Factors included sovereignty, immigration, the economy and anti-establishment politics, amongst various other influences. The result of the referendum was that 51.8% of the votes were in favour of leaving the European Union.

How does the EU help poorer countries? ›

The EU provides Aid for Trade (AfT) assistance to support partner countries' efforts to develop and expand their trade as a way to grow their country and reduce poverty.

Is it safe to travel to Europe as an American? ›

In fact, 7 of the world's 10 safest countries are in Europe (compared to the USA ranking 129th). In terms of terrorism, Europe is safer than it has historically been. Statistically speaking, you're actually probably safer in Europe than in the US, depending on where you live and where you're visiting!

What do US citizens need to travel to Europe? ›

With a valid U.S. passport, you can stay up to 90 days for tourism or business during any 180-day period. Do not overstay! You must wait an additional 90 days before applying to re-enter the Schengen area. To stay longer than 90 days, you must have a visa.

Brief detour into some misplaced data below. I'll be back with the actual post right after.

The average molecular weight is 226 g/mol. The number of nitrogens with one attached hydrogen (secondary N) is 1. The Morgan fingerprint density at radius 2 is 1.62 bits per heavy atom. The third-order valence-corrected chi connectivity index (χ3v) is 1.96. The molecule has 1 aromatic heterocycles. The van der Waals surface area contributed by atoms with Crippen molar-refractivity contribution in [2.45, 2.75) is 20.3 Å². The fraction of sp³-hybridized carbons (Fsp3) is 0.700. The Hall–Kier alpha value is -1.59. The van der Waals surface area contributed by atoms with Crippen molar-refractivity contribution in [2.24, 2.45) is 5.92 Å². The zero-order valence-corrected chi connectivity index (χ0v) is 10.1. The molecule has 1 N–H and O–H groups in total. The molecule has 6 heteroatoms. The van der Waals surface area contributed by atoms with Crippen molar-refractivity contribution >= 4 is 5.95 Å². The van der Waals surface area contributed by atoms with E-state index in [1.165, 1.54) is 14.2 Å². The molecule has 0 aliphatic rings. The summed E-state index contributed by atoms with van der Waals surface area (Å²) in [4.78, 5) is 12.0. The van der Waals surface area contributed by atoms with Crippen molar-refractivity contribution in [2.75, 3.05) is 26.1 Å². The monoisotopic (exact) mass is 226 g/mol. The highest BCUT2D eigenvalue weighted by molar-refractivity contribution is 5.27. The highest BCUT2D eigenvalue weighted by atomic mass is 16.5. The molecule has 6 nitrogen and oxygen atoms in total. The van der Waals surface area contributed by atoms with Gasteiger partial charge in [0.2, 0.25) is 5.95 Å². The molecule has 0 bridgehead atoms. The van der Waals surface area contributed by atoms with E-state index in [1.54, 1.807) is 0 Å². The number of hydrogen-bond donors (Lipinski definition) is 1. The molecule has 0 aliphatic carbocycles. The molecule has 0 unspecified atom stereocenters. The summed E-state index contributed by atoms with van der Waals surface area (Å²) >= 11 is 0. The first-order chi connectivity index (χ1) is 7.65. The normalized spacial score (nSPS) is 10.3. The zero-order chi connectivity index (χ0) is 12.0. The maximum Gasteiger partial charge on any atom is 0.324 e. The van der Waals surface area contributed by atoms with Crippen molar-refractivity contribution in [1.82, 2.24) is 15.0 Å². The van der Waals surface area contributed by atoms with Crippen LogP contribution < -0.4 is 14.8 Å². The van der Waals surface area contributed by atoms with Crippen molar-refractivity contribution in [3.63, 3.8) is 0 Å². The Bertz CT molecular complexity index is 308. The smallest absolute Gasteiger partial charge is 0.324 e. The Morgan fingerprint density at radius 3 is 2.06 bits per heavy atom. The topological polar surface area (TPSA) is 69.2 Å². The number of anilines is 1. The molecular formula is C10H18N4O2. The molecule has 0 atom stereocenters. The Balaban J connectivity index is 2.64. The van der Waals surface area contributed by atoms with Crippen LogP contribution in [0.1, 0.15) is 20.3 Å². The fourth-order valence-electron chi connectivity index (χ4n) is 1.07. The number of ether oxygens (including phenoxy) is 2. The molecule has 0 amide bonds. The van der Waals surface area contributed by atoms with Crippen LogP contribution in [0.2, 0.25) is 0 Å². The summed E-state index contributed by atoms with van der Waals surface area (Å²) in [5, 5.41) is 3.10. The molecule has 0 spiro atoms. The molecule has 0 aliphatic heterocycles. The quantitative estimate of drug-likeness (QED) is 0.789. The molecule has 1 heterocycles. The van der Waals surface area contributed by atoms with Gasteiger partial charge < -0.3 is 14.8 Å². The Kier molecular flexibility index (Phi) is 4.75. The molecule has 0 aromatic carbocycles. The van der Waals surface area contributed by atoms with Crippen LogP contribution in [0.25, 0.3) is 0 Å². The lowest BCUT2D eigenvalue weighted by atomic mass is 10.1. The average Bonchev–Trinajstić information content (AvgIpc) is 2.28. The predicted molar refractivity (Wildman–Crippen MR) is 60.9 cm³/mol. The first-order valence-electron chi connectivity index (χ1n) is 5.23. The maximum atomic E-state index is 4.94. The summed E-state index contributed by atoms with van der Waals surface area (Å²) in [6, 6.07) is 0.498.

What is the best way to travel to Europe? ›

Transportation in Europe

Trains are generally the best way to get around in Europe. The rail network is comprehensive, ticket costs are rather affordable, and the scenery is gorgeous. Trains are a great way to visit many destinations quickly and efficiently. We loved travelling by train in Europe!

Is USA a hyperpower? ›

Although the United States has arguably exhibited the traits of a hyperpower in the post-Cold War era, its global influence has begun to decline relative to other potential superpowers.

What is most powerful country in the world? ›

The United States remains the most powerful country in the world, followed by China and Russia. However, the balance of power may shift in the coming years as countries like India and Brazil continue to grow economically and assert themselves on the global stage.